So much for the forecasted rainy, cold winter that El Niño was to bring to South Texas. I don’t think we’ve had more than a handful of sweater weather days these last few months. It looks like El Niño has waved his furry little winter mitten at us proclaiming, “Hasta la vista baby!” as he sailed north.
Those wet frosty winter days when all you want to do is peek your head out of the covers, spy those icy windows, and duck back into the warmth that awaits you under those billowy blankets. Nope, not the case this year…we saw no winter.
Those frigid mornings when just walking to your cold car makes your bones ache and all day long you shiver thinking you can’t wait to get home to snuggle up next to the fire with hot tea and a warm blanket. Wouldn’t know the feeling, winter skipped us this year.
How about those dark dreary days when the clouds muddle the sky, cold drizzle settles in and even the warmest of coats, boots and gloves can’t keep you from being miserable. Only a distant memory from years gone by, as winter didn't choose us this year.
Several weeks ago I attended the funeral of a sweet friend. Her husband passed away very unexpectedly. Three of us, already widows, were walking out of his memorial service as our friend was getting into her car. Hugging her, we saw the pain that was etched into her lovely face. Looking at the three of us she quietly said, “I never wanted to be in this club of yours, but it looks like I am…”
Unfortunately, winter this year, hasn’t skipped this friend of ours. I wonder what would happen if, much like this El Niño winter we have had here in South Texas, grief could simply skip over this precious one?
What if she didn’t need to brace for those cold and lonely days? Could those dreary long grieving days, filled with tears that won’t stop, decide not to choose our friend? What if this bone aching sorrow could bypass her, and this process could be over and done?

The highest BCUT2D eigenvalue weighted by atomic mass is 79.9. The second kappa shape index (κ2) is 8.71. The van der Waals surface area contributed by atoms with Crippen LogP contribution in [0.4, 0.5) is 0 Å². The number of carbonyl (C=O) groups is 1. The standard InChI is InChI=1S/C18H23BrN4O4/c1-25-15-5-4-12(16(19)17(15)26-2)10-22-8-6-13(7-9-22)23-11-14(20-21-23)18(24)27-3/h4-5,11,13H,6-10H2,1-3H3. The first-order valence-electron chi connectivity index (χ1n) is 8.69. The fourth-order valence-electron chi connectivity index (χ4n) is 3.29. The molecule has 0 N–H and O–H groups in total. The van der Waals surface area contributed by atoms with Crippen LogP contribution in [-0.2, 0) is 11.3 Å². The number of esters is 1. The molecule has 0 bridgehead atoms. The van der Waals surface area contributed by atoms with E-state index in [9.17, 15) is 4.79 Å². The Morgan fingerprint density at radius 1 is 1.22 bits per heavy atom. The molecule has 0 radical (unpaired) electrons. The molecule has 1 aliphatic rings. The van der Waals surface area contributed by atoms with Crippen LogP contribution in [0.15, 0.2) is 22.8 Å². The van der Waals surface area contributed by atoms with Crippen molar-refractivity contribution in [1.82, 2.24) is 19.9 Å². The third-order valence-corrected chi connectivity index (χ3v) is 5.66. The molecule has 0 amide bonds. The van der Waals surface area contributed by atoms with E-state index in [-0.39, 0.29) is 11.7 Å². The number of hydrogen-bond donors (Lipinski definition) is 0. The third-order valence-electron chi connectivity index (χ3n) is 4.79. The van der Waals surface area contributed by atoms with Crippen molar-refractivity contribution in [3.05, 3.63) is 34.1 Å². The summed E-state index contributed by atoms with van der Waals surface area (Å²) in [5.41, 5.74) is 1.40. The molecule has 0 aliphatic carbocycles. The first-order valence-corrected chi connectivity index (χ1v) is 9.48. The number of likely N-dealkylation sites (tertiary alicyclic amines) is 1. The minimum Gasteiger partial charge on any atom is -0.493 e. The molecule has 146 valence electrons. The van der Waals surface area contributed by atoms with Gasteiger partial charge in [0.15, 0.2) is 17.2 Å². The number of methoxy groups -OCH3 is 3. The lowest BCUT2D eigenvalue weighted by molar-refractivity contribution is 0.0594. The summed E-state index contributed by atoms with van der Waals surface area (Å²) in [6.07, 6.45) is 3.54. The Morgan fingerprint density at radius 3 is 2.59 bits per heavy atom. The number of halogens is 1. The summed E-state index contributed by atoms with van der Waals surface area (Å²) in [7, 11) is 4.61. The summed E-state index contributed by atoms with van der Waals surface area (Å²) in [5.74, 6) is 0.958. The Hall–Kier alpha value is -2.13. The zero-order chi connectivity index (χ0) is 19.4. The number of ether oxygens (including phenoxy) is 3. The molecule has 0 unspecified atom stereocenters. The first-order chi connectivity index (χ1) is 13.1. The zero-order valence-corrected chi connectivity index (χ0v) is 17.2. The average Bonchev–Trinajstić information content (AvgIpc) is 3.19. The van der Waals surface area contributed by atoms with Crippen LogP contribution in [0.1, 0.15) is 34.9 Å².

What if grief, like winter, could wave its long, cold, unwelcome fingers in a gesture of farewell and simply move on?
As difficult as cold, dreary, freezing winters can be there is proven research that winter’s cold is beneficial. Winter freezes are known to kill bacteria, viruses and insects such as mosquitoes and mites. This cleansing cold can strengthen our immune system. Winter’s rest is nourishing for our soil and plants. The list of positives goes on and on concerning the benefits of cold winters.
I wonder if that’s true of grief? Is grief not a time to put our minds to rest for a season? Is it not a time to allow ourselves to know that bone chilling loneliness that comes with great loss and find our sources of comfort? Aren’t our tears a cleansing agent for our aching souls?
Isn’t suffering the loss of someone we so love a good time to wrap ourselves in the warm blanket of security that comes from our family, friends and our faith? To burrow in until we can feel the warmth of the sun again? To believe and to know that spring and new beginnings are inevitable?
Winter may be able to pass us by once in a while, but grieving, I believe, must be experienced after a great loss. I have come to realize that as much as I would like to shield my friend from having to endure this season of her life, I cannot.
There are times in each life when we need to put on our warmest coat, thickest gloves and most durable boots. We must trudge our way through the most devastating winter storms knowing that by doing so, we are providing rest to our soul and the strengthening of our faith. We can be assured that in time, we will see the joy of the promise of spring and of new beginnings.
So while we didn’t expect, nor wish to invite another friend into our club…we welcome her with all the love we have in our hearts and we walk by her side until she can feel the spring sunshine once again.
For what it’s worth,
“Keep your face to the sun and you will never see the shadows”
“Yea, though I walk through the valley of the shadow of death, I will fear no evil: for thou art with me; thy rod and thy staff they comfort me.” Psalm 23:4
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